It’s important to remember that pocket watch movements were not subject to the same size restrictions as wristwatches. This means watchmakers could integrate more complications along with elaborate decoration and finishes. Furthermore, most of these high-end pieces were commissioned by extremely wealthy people with specific requests. One pocket watch could take years to complete due to its complexity and the inherent limitations of the technology at the time.
The most famous example of this type of pocket watch is none other than the Henry Graves Jr. Super Complication from Patek Philippe. Its owner, a banker, commissioned it with the express purpose of outdoing the Grande Complication pocket watch. Vacheron Constantin had produced the Grande Complication for his long-time horological rival, automaker James Ward Packard. With 24 complications, the Graves is one of the most complicated pocket watches ever made. These include Westminster chimes, a perpetual calendar, sunrise and sunset indicators, and a celestial map of New York as seen from Graves’ apartment on Fifth Avenue.
Having had the rare opportunity to hold this watch in my hands when it last went up for auction in Geneva several years ago, I can tell you it’s absolutely incredible – though I wouldn’t recommend carrying it around in your pocket. Aside from the $24 million price tag (making it the most expensive pocket watch ever sold at auction), it’s also huge! Patek Philippe topped themselves more than 50 years later with the Calibre 89, a commemorative piece the brand made in honor of their 150th anniversary. That pocket watch houses a staggering 33 complications. Although Vacheron Constantin eventually got its revenge in 2015 in the form of the ref. 57260. It currently holds the record for the most complicated watch ever thanks to its 57 complications. I don’t foresee this record being broken any time soon.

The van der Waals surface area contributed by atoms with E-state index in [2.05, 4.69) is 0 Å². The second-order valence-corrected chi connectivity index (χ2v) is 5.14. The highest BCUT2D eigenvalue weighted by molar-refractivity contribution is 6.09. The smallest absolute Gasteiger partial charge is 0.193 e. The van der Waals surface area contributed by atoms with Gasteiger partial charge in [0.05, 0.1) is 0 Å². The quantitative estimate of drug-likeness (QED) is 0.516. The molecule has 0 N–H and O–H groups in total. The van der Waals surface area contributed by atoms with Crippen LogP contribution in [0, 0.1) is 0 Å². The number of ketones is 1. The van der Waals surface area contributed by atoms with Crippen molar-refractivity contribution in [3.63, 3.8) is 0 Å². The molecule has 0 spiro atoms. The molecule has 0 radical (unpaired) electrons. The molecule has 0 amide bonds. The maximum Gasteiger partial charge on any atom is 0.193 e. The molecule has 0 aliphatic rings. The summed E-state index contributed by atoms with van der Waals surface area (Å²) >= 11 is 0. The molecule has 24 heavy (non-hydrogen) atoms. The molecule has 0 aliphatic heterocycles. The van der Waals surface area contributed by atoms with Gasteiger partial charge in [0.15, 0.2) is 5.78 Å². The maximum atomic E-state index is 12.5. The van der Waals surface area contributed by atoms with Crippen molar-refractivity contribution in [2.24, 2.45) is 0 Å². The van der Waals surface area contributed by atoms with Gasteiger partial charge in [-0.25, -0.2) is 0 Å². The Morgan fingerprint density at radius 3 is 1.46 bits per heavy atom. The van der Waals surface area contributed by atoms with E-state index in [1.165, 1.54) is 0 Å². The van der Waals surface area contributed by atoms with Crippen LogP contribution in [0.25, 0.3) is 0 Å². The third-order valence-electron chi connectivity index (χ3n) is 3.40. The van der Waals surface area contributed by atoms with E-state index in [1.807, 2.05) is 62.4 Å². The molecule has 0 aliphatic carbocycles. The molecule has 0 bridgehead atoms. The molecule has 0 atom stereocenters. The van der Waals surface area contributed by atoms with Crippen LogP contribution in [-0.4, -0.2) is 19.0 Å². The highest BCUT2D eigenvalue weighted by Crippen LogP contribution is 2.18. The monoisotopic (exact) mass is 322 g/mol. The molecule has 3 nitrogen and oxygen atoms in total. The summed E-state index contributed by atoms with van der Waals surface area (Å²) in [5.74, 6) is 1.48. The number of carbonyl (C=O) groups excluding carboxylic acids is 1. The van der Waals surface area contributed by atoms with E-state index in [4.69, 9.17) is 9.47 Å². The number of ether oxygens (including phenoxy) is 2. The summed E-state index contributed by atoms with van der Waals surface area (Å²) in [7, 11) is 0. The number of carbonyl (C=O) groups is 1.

These days, most of these timepieces sit in private collections are rarely see the light of day. Even when they do change hands, it’s not necessarily under the public eye (i.e., at an auction). That doesn’t mean you should give up on the idea of collecting pocket watches, though. Far from it! You just need to find your niche. Perhaps it’s wartime models or pieces made by British or American watchmakers.
A Sound Investment?
So, are pocket watches a good investment? Will the market for them suddenly heat up as it has for vintage watches? I think the answer to these questions is probably no. However, I’ve been known to be wrong on occasion. But that’s beside the point. If you want to invest your money, I’d recommend stocks or property. If you want to enjoy your money, collect objects you like. Find something that will bring you pleasure whenever you look at and use it. I’ve seen some really cool pocket watches that may lack an impressive pedigree but offer clever designs or unusual features and still run reliably. That’s more than you can say about some modern wristwatches.
So, if you like the idea of collecting pocket watches, my advice is to just do it. Enjoy the pleasure of discovering something from the past that is still interesting, of exploring how the way we keep time has evolved. And of course, if you want to immerse yourself deeper and go really niche, nothing’s stopping you. After all, that’s what makes this little hobby of ours so much fun.